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The Horn and Brooks Algorithm

Suppose the local surface normal is n=(-p,-q,1)T, where $p = \frac{\partial z}{\partial x}$ and $q = \frac{\partial z}{\partial y}$. For a light source at infinity, we can similarly write the light source direction as s =(-pl,-ql,1)T. If the surface is Lambertian the reflectance map is given by

 \begin{displaymath}R(p,q) = {\mathbf n}\cdot{\mathbf s}
\end{displaymath} (1)

The image irradiance equation [12] states that the measured brightness of the image is proportional to the radiance at the corresponding point on the surface; that is, just the value of R(p,q) for p,q corresponding to the orientation of the surface. Normalizing both the image intensity, E(x,y), and the reflectance map, the constant of proportionality becomes unity, and the image irradiance equation is simply

E(x,y) = R(p,q) (2)

Although the image irradiance equation succinctly describes the mapping between the x,y co-ordinate space of the image and the the p,q gradient-space of the surface, it provides insufficient constraints for the unique recovery of the needle-map. To overcome this problem, a further constraint must be applied. Usually, the needle-map is assumed to vary smoothly. Another way to look at this constraint is that the goal of computation is to recover the smoothest surface satisfying the image irradiance equation.

The process of smooth surface recovery is posed as a variational problem in which a global error-functional is minimized through the iterative adjustment of the needle map. Surface normals are updated with a step-size dictated by Euler's equation. Here we consider the formulation of Brooks and Horn [5] which is couched in terms of unit surface normals. Their error functional is defined to be

I = $\displaystyle \int\int
\underbrace{\Big(E(x,y)-{\mathbf n}\cdot{\mathbf s})\Big...
...ial \mathbf n}\over{\partial y}}\right\Vert^2
\right)}_{Regularizing Term} dxdy$ (3)

The terms ${{\partial \mathbf n}\over{\partial x}}$ and ${{\partial \mathbf n}\over{\partial y}}$ above are the directional derivatives of the needle-map in the x and y directions respectively. The magnitudes of these quantities are used to measure the smoothness of the surface, with a large value indicating a highly-curved region. A planar surface has all its normals parallel, so ${{\partial \mathbf n}\over{\partial x}}={{\partial \mathbf n}\over{\partial y}}=\mathbf 0$ in this case.

The functional of Equation 3 possesses two distinct terms. Firstly, the brightness error encourages data-closeness of the measured image intensity and the reflectance function. The regularizing term imposes the smoothness constraint on the recovered surface normals - it penalises large local changes in surface orientation. Departures from smoothness are measured by computing the magnitudes of the partial derivatives of the surface normals in the x and ydirections. The constant $\lambda$ is a Lagrange multiplier. For numerical stability, $\lambda$ must often be large, resulting in the smoothness term dominating.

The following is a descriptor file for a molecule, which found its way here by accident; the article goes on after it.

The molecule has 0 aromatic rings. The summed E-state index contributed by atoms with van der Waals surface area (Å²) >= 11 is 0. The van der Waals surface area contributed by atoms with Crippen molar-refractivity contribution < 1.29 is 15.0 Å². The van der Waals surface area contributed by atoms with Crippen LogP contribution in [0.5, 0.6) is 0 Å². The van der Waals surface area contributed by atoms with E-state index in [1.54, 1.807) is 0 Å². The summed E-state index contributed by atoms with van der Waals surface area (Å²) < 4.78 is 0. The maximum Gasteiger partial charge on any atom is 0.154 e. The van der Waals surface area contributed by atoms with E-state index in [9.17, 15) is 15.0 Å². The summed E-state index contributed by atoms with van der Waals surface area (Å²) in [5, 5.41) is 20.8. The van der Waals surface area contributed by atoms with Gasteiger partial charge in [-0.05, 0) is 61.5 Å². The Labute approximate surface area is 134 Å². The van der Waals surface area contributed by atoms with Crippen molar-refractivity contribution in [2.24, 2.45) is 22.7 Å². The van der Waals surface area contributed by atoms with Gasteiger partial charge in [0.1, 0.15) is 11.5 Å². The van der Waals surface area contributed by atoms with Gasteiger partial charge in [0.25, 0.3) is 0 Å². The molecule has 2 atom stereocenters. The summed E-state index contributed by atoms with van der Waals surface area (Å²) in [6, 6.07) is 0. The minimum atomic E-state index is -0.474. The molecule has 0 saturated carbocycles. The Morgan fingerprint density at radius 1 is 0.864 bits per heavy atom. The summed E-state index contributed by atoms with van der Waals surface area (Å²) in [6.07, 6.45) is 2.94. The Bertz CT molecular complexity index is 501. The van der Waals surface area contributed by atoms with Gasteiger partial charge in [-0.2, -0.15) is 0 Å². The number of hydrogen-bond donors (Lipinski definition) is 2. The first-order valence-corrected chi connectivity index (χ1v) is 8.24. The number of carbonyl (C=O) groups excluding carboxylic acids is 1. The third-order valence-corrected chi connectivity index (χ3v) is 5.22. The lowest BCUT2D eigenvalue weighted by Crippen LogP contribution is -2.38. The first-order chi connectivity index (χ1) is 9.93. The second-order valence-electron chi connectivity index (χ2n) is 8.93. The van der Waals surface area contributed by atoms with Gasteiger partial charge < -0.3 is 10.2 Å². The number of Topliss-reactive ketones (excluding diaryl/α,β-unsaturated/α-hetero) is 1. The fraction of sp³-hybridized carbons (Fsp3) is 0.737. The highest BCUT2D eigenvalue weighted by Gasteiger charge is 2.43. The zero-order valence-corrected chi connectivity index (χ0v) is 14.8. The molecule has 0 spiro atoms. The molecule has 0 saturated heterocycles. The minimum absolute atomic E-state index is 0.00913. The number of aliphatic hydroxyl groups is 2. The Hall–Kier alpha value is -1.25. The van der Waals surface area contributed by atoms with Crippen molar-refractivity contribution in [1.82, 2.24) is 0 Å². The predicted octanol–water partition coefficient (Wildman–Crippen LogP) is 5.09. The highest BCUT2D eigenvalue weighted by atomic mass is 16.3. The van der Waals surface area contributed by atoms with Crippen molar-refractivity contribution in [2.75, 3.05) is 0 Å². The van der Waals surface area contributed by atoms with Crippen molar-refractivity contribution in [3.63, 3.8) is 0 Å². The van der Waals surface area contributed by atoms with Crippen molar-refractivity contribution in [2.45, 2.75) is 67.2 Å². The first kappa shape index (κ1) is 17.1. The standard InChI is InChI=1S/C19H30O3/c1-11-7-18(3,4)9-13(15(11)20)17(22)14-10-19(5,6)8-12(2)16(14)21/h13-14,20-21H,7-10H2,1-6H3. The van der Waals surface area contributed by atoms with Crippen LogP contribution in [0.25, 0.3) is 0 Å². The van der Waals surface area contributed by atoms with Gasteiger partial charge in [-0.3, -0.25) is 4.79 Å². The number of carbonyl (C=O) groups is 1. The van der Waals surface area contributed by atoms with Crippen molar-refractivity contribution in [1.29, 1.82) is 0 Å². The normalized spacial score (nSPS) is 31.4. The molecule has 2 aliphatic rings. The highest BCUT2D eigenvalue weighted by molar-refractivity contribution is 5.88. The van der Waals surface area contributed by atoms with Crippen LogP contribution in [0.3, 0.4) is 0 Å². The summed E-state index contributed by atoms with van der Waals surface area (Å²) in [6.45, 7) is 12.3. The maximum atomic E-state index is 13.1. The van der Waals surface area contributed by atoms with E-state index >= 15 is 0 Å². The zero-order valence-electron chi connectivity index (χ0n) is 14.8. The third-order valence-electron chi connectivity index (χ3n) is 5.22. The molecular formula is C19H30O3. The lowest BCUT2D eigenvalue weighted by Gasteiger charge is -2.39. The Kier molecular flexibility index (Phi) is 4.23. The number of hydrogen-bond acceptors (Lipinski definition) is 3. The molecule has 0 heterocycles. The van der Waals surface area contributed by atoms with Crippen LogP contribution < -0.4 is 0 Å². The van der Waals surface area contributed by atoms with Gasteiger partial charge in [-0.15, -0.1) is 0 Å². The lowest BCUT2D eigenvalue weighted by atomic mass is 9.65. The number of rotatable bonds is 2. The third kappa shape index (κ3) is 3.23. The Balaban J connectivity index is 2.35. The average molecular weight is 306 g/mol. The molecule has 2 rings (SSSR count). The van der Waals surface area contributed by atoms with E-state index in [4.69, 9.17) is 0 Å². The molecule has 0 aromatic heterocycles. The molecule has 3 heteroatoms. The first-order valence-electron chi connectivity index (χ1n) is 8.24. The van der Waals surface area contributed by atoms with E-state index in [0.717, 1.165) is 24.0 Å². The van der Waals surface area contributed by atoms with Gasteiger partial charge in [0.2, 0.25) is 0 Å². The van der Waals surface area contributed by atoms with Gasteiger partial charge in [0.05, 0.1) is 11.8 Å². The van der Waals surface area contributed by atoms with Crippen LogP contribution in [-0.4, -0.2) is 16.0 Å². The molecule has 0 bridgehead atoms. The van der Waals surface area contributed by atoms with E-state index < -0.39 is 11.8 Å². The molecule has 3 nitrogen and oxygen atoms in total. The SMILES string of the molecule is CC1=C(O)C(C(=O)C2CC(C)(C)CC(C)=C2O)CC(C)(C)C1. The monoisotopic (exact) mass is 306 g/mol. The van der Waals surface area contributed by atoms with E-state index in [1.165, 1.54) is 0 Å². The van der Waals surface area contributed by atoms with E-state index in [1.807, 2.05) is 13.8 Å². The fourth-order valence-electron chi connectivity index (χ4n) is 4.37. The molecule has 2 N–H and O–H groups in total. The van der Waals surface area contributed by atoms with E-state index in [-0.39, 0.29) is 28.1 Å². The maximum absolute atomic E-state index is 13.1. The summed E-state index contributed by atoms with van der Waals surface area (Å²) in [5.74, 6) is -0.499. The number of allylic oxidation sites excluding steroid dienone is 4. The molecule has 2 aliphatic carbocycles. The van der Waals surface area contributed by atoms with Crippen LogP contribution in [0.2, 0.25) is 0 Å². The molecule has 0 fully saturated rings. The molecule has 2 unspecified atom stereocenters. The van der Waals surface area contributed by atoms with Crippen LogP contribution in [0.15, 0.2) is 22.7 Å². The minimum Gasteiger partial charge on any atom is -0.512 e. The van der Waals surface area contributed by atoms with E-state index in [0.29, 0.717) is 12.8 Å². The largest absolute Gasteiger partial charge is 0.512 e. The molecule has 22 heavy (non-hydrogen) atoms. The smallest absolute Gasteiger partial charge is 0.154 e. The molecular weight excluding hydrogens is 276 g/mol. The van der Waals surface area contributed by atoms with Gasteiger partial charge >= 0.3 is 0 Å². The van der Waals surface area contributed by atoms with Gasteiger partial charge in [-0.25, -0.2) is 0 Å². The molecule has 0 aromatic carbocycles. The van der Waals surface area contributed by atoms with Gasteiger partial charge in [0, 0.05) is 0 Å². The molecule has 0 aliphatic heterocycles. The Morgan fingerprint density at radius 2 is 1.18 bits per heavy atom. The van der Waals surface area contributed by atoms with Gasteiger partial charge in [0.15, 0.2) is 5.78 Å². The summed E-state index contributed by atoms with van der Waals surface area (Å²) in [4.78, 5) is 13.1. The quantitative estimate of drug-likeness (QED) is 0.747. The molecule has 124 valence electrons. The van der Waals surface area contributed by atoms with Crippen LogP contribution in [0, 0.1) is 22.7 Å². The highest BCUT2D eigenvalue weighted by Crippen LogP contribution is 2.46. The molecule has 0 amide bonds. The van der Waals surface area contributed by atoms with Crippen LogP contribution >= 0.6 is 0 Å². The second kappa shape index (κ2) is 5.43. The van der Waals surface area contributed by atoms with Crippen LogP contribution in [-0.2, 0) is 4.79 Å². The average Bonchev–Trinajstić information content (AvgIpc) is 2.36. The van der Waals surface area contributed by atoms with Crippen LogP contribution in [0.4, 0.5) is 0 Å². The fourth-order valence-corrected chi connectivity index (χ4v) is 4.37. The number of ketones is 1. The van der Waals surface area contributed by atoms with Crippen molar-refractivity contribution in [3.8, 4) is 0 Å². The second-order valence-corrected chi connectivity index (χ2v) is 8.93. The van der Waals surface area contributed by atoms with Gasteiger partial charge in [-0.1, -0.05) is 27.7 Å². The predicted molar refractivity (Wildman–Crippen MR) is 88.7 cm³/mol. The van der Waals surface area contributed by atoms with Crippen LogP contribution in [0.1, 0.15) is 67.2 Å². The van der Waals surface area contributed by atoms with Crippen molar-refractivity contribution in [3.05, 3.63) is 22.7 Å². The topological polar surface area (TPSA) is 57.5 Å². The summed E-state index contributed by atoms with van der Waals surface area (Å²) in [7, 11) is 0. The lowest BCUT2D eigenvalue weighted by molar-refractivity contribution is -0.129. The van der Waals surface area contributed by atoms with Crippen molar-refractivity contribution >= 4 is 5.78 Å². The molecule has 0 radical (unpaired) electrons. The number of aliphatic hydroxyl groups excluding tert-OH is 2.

Minimization of the functional defined in Equation 3 is accomplished by applying the calculus of variations [8] and solving the resulting Euler equation. The general Euler equation for a functional of the form in Equation 3 is

 \begin{displaymath}I_{\mathbf n} - {{\partial}\over{\partial x}}I_{\mathbf n_x} - {{\partial}\over{\partial y}}I_{\mathbf n_y} = {\mathbf 0}
\end{displaymath} (4)

Here, In is the result of taking the partial derivative of I with respect to the surface normal, n. Similarly, Inx and Iny are partial derivatives of I with respect to the directional partial derivatives of n in the x and y directions.

Substituting Equation 3 into the general Euler equation yields

 \begin{displaymath}\Big(E-{\mathbf n}\cdot{\mathbf s}\Big){\mathbf s} + \lambda\nabla^2{\mathbf n} - \mu{\mathbf n} = {\mathbf 0}
\end{displaymath} (5)

We discretize Equation 5 using the following approximation to the Laplacian

\begin{displaymath}\Big\{\nabla ^2{\mathbf n}\Big\}_{i,j} \approx \frac{4}{\epsi...
...2}\Big(\bar{\mathbf n}_{i,j} - {\mathbf n}_{i,j}\Big)\nonumber

where $\epsilon$ is the spacing of pixel-sites on the lattice and $\bar{\mathbf{n}}_{i,j}$ is the local 4-neighbourhood mean of the surface normals around pixel position i,j

 \begin{displaymath}\bar{\mathbf{n}}_{i,j} = \frac{1}{4}\Big({\mathbf n}_{i,j+1} ... n}_{i,j-1} + {\mathbf n}_{i+1,j} + {\mathbf n}_{i-1,j}\Big)
\end{displaymath} (6)

Discretizing Equation 5 and re-arranging, we obtain an update equation to estimate the needle-map at epoch k+1 using the estimate at epoch k

 \begin{displaymath}{\mathbf n}_{i,j}^{\left(k+1\right)}= \bar{\mathbf{n}}_{i,j}^... n}_{i,j}^{\left(k\right)}\cdot{\mathbf s}\right){\mathbf s}
\end{displaymath} (7)

Considering the form of Equation 8, it is clear that, at each iteration, there is a small step in the direction of the light source, coupled with a smoothing action using the local 4-neighbour mean.

next up previous
Next: Bibliography Up: The Variational Approach to Previous: The Variational Approach to
Philip Worthington